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Mark Coale



Can wrestling's dark ages be over?
One new promotion surely hopes so

Okay, what do you nowadays if you're a wrestling fan? And I mean, an actual fan of wrestling, not "sports entertainment." Are you contend with the dribs and drabs that you get Monday and Thursday nights? Are you satisfied that, after sitting through a garbage match with tables, chairs and fire extinguishers, a bikini match between silicone-enhanced bleach blondes, mind-numbing skits and twenty-minute interviews, you get three-to-five minutes of actual wrestling action?

Now, take that feeling and multiple it by 1000. That's what you imagine the average wrestler must feel, watching at home, seeing their dreams of making the big time being flushed down the toilet. Not the just-off-the-street ex-football player who now wants to be in the business after watching Steve Austin and the Rock for the last two years. No, I'm talking about the Indy wrestler who has toiled for years in high school gyms and armories and county fairs. These are the people who have dedicated themselves to their craft, not just their industry.

Some of them, honestly, have given up. They saw the writing on the wall and said "This was good while it lasted, but there's no future for someone like me now." But others, when confronted with that fight or flight mechanism we all have, decided to do something about it.

All of which, in a roundabout way, brings up to the industry's newest promotion, CHIKARA (which means power in Japanese), started by two of the East Coast's best-known Indy wrestlers, Reckless Youth and Mike Quackenbush. CHIKARA will debut Saturday night, May 25, in Allentown.

Here's part of an interview done recently with Mike Quackenbush:

Q: As an Indy veteran, what made you want to start your own company?

A: For Reckless and I, the reason was boredom. The scene is boring to us right now. There are very few companies we want to work for, and it seems like everyone is doing the same crap, and doing it poorly. It seemed like the time was right to step up to the plate.

Q: Was that a difficult decision, given the downturn in the industry?

A: I think the downturn in the business right now is primarily affecting the sports entertainment facet of the industry. Look at Lucha in Tijuana right now; it's never been hotter. In a global sense, American pro wrestling is in a slump, not pro wrestling as a whole. The Indies will always struggle in a sense, and we knew that coming in, so we're prepared for the fact that the best we can do is put on fun shows that satisfy us, because there's no real money to be made on the independents, regardless of month, year, or decade.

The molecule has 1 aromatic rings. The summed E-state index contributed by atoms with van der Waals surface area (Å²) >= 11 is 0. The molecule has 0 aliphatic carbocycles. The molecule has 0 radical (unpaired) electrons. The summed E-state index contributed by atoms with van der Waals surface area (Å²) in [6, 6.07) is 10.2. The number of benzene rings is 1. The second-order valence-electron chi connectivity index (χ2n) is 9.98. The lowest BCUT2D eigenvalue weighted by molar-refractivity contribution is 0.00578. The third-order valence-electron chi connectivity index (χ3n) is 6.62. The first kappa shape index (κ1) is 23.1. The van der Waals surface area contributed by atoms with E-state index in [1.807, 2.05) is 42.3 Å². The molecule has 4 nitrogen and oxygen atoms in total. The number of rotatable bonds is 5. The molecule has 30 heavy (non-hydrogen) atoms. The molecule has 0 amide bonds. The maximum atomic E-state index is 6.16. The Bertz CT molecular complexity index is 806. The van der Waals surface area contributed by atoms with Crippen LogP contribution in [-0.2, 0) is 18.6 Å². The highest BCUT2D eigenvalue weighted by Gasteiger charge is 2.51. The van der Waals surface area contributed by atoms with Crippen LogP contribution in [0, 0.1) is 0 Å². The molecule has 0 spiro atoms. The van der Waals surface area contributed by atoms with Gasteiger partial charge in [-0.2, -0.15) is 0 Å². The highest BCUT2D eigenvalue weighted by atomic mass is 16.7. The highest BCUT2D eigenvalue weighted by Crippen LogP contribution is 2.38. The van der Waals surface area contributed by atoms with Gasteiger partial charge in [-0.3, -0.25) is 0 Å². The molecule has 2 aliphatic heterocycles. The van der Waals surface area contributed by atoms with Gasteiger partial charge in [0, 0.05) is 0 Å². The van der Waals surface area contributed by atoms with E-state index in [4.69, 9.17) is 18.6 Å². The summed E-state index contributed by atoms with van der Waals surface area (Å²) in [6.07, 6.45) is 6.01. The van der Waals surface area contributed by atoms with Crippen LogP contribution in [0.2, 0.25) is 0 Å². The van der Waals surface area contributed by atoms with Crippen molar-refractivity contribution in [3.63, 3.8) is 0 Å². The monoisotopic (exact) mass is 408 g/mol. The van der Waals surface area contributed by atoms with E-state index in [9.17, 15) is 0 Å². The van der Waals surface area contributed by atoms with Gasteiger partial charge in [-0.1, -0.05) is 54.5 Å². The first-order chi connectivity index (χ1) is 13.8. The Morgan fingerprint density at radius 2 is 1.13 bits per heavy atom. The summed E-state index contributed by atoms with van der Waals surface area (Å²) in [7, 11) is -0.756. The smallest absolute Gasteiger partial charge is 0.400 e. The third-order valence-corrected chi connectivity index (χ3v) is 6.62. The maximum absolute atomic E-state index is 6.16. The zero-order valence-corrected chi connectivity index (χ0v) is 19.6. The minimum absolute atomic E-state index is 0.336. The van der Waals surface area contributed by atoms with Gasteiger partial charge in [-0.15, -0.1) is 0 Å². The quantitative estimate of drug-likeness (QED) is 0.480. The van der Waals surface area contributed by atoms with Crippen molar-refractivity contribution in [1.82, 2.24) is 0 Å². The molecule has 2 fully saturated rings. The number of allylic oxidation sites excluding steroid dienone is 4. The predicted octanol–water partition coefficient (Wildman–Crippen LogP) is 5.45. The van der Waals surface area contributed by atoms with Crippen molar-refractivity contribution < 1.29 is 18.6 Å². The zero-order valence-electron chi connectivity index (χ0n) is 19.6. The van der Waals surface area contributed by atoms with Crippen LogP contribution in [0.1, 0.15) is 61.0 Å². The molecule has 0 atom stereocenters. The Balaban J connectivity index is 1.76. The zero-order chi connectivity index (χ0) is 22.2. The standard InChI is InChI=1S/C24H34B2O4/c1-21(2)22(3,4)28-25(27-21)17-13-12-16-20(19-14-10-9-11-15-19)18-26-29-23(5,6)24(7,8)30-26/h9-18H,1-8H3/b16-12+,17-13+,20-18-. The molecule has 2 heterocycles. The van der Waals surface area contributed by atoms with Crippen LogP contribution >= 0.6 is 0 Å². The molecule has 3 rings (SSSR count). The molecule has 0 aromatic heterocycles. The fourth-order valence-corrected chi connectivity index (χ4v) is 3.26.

Q: Why did you go with a non-traditional approach to the promotion?

A: To be honest, it's because the "traditional" approach stinks. Every Indy out there is trying to be the most "extreme," or, help me, "x-treme." Everyone wants to be the most hardcore, or most alternative, or most hard-hitting. All the pretenders want to be #2 behind McMahon, they want to be the second rate ECW or FMW or All Japan or Smoky Mountain, or whatever. There really isn't an original idea out there within the parameters of the "traditional" approach. CHIKARA will, by design, bend and break the imagined parameters of American independent wrestling. When we say the "wrestling renaissance is at hand," that's not just some slogan we dreamed up, without any real meaning. CHIKARA will usher in a period of tremendous creative growth, maybe not for the circuit, but certainly within the confines of the company. We will toss preconceived notions about the way an indy show should be done, the way indy characters should be presented, the way indy matches need to be wrestled. This will be true to a fresh creative vision, without compromise, and if we succeed or fail, it will be on our terms alone.

Among those scheduled to appear at CHIKARA's first show on Saturday, in addition to Reckless and Quackenbush, are fellow Black T-Shirt member Don Montoya, Chris Hero and the first graduates of the CHIKARA Wrestling Factory school.
And in June, the company's sister promotion, KIRUKYU, also makes it debut. KIRYOKU promises to showcase women's wrestling with a Puroresu and Lucha flavor, without the T&A of traditional American wrestling.

For more information, you can go to the CHIKARA homepage at and KIRYOKU at

I'll be attending the show, so you can look for a first-hand report about this new promotion sometime in the coming weeks. If their claims are correct, fans won't have to rely solely on imported tapes to get their fill of quality wrestling action. And won't that be a welcome change for what we all have been reduced to as of late.

Mark Coale
Odessa Steps Magazine

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